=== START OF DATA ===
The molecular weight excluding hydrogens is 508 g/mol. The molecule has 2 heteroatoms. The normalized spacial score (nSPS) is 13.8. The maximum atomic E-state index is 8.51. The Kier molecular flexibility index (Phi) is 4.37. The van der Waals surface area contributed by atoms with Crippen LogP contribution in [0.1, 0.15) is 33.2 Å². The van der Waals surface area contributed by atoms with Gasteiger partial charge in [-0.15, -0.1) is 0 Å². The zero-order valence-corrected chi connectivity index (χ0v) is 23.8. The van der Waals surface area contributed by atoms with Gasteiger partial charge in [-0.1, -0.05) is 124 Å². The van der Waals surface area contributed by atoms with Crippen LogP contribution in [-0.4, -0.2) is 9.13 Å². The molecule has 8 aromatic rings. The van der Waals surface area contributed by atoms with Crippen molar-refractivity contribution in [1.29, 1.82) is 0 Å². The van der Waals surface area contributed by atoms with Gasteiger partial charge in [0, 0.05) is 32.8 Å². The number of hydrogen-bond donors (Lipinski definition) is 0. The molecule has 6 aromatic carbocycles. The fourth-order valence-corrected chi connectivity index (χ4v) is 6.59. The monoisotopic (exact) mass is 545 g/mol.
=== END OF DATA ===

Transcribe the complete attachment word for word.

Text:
The molecular weight excluding hydrogens is 508 g/mol. The molecule has 2 heteroatoms. The normalized spacial score (nSPS) is 13.8. The maximum atomic E-state index is 8.51. The Kier molecular flexibility index (Phi) is 4.37. The van der Waals surface area contributed by atoms with Crippen LogP contribution in [0.1, 0.15) is 33.2 Å². The van der Waals surface area contributed by atoms with Gasteiger partial charge in [-0.15, -0.1) is 0 Å². The zero-order valence-corrected chi connectivity index (χ0v) is 23.8. The van der Waals surface area contributed by atoms with Gasteiger partial charge in [-0.1, -0.05) is 124 Å². The van der Waals surface area contributed by atoms with Crippen LogP contribution in [-0.4, -0.2) is 9.13 Å². The molecule has 8 aromatic rings. The van der Waals surface area contributed by atoms with Crippen molar-refractivity contribution in [1.29, 1.82) is 0 Å². The van der Waals surface area contributed by atoms with Gasteiger partial charge in [0, 0.05) is 32.8 Å². The number of hydrogen-bond donors (Lipinski definition) is 0. The molecule has 6 aromatic carbocycles. The fourth-order valence-corrected chi connectivity index (χ4v) is 6.59. The monoisotopic (exact) mass is 545 g/mol.